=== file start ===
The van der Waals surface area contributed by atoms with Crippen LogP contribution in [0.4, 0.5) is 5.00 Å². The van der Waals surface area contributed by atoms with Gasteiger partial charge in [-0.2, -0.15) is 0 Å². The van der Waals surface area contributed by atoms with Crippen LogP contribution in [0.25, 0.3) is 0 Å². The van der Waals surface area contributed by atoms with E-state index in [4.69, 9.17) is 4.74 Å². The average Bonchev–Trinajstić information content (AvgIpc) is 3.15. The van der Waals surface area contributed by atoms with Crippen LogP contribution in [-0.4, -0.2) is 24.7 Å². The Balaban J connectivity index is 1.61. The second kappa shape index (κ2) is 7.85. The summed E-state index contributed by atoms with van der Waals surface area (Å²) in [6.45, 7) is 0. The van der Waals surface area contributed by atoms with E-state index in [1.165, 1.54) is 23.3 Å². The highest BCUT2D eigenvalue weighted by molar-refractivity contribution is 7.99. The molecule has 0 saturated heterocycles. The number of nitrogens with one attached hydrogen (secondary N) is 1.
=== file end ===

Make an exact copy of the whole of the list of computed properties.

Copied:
The van der Waals surface area contributed by atoms with Crippen LogP contribution in [0.4, 0.5) is 5.00 Å². The van der Waals surface area contributed by atoms with Gasteiger partial charge in [-0.2, -0.15) is 0 Å². The van der Waals surface area contributed by atoms with Crippen LogP contribution in [0.25, 0.3) is 0 Å². The van der Waals surface area contributed by atoms with E-state index in [4.69, 9.17) is 4.74 Å². The average Bonchev–Trinajstić information content (AvgIpc) is 3.15. The van der Waals surface area contributed by atoms with Crippen LogP contribution in [-0.4, -0.2) is 24.7 Å². The Balaban J connectivity index is 1.61. The second kappa shape index (κ2) is 7.85. The summed E-state index contributed by atoms with van der Waals surface area (Å²) in [6.45, 7) is 0. The van der Waals surface area contributed by atoms with E-state index in [1.165, 1.54) is 23.3 Å². The highest BCUT2D eigenvalue weighted by molar-refractivity contribution is 7.99. The molecule has 0 saturated heterocycles. The number of nitrogens with one attached hydrogen (secondary N) is 1.